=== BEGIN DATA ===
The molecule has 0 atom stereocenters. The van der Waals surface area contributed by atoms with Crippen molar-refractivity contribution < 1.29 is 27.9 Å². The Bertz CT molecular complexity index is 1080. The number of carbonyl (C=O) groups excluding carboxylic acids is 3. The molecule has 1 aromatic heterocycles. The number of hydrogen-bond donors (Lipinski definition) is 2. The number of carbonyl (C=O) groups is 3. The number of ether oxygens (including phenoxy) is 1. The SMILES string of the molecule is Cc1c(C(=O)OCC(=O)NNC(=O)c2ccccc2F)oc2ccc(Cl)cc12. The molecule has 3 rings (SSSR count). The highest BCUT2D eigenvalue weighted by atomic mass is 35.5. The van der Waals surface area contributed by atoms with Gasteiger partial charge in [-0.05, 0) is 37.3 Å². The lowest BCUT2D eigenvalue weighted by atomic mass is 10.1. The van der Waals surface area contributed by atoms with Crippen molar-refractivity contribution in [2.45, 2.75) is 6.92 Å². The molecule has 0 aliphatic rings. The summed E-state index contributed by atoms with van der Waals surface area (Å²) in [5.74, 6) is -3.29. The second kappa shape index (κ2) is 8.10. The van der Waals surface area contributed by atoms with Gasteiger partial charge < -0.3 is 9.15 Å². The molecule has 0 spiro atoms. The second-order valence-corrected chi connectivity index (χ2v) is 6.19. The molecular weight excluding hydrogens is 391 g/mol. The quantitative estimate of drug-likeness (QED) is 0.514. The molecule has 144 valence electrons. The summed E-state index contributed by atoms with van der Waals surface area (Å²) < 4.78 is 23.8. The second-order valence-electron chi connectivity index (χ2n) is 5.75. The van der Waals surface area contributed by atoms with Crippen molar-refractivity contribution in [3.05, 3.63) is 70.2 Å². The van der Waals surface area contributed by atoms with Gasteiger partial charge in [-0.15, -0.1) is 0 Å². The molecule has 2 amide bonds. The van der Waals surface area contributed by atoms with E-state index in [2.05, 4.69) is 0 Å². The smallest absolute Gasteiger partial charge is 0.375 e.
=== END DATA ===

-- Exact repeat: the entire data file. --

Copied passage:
The molecule has 0 atom stereocenters. The van der Waals surface area contributed by atoms with Crippen molar-refractivity contribution < 1.29 is 27.9 Å². The Bertz CT molecular complexity index is 1080. The number of carbonyl (C=O) groups excluding carboxylic acids is 3. The molecule has 1 aromatic heterocycles. The number of hydrogen-bond donors (Lipinski definition) is 2. The number of carbonyl (C=O) groups is 3. The number of ether oxygens (including phenoxy) is 1. The SMILES string of the molecule is Cc1c(C(=O)OCC(=O)NNC(=O)c2ccccc2F)oc2ccc(Cl)cc12. The molecule has 3 rings (SSSR count). The highest BCUT2D eigenvalue weighted by atomic mass is 35.5. The van der Waals surface area contributed by atoms with Gasteiger partial charge in [-0.05, 0) is 37.3 Å². The lowest BCUT2D eigenvalue weighted by atomic mass is 10.1. The van der Waals surface area contributed by atoms with Crippen molar-refractivity contribution in [2.45, 2.75) is 6.92 Å². The molecule has 0 aliphatic rings. The summed E-state index contributed by atoms with van der Waals surface area (Å²) in [5.74, 6) is -3.29. The second kappa shape index (κ2) is 8.10. The van der Waals surface area contributed by atoms with Gasteiger partial charge < -0.3 is 9.15 Å². The molecule has 0 spiro atoms. The second-order valence-corrected chi connectivity index (χ2v) is 6.19. The molecular weight excluding hydrogens is 391 g/mol. The quantitative estimate of drug-likeness (QED) is 0.514. The molecule has 144 valence electrons. The summed E-state index contributed by atoms with van der Waals surface area (Å²) < 4.78 is 23.8. The second-order valence-electron chi connectivity index (χ2n) is 5.75. The van der Waals surface area contributed by atoms with Crippen molar-refractivity contribution in [3.05, 3.63) is 70.2 Å². The van der Waals surface area contributed by atoms with Gasteiger partial charge in [-0.15, -0.1) is 0 Å². The molecule has 2 amide bonds. The van der Waals surface area contributed by atoms with E-state index in [2.05, 4.69) is 0 Å². The smallest absolute Gasteiger partial charge is 0.375 e.